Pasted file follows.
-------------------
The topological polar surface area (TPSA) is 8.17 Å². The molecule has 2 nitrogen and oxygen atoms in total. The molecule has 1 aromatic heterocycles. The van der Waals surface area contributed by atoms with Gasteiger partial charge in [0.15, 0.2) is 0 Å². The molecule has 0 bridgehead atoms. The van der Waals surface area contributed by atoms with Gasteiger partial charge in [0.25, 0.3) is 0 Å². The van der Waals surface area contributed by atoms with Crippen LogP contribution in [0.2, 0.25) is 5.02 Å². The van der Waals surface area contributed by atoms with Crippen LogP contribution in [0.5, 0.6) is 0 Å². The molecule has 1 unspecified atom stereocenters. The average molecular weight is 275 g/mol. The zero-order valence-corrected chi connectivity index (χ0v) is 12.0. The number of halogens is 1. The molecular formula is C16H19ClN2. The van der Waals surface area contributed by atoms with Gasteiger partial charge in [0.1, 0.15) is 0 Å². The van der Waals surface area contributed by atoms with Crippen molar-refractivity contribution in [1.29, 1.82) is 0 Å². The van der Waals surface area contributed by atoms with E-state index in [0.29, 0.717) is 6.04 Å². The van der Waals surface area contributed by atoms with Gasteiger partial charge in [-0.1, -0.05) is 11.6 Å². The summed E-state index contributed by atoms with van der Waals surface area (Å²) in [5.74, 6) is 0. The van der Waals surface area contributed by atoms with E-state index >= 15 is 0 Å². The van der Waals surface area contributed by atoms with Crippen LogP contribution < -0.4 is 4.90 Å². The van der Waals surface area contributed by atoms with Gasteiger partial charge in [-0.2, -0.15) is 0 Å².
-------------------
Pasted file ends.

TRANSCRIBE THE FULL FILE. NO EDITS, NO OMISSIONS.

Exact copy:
The topological polar surface area (TPSA) is 8.17 Å². The molecule has 2 nitrogen and oxygen atoms in total. The molecule has 1 aromatic heterocycles. The van der Waals surface area contributed by atoms with Gasteiger partial charge in [0.15, 0.2) is 0 Å². The molecule has 0 bridgehead atoms. The van der Waals surface area contributed by atoms with Gasteiger partial charge in [0.25, 0.3) is 0 Å². The van der Waals surface area contributed by atoms with Crippen LogP contribution in [0.2, 0.25) is 5.02 Å². The van der Waals surface area contributed by atoms with Crippen LogP contribution in [0.5, 0.6) is 0 Å². The molecule has 1 unspecified atom stereocenters. The average molecular weight is 275 g/mol. The zero-order valence-corrected chi connectivity index (χ0v) is 12.0. The number of halogens is 1. The molecular formula is C16H19ClN2. The van der Waals surface area contributed by atoms with Gasteiger partial charge in [0.1, 0.15) is 0 Å². The van der Waals surface area contributed by atoms with Crippen molar-refractivity contribution in [1.29, 1.82) is 0 Å². The van der Waals surface area contributed by atoms with E-state index in [0.29, 0.717) is 6.04 Å². The van der Waals surface area contributed by atoms with Gasteiger partial charge in [-0.1, -0.05) is 11.6 Å². The summed E-state index contributed by atoms with van der Waals surface area (Å²) in [5.74, 6) is 0. The van der Waals surface area contributed by atoms with E-state index >= 15 is 0 Å². The van der Waals surface area contributed by atoms with Crippen LogP contribution < -0.4 is 4.90 Å². The van der Waals surface area contributed by atoms with Gasteiger partial charge in [-0.2, -0.15) is 0 Å².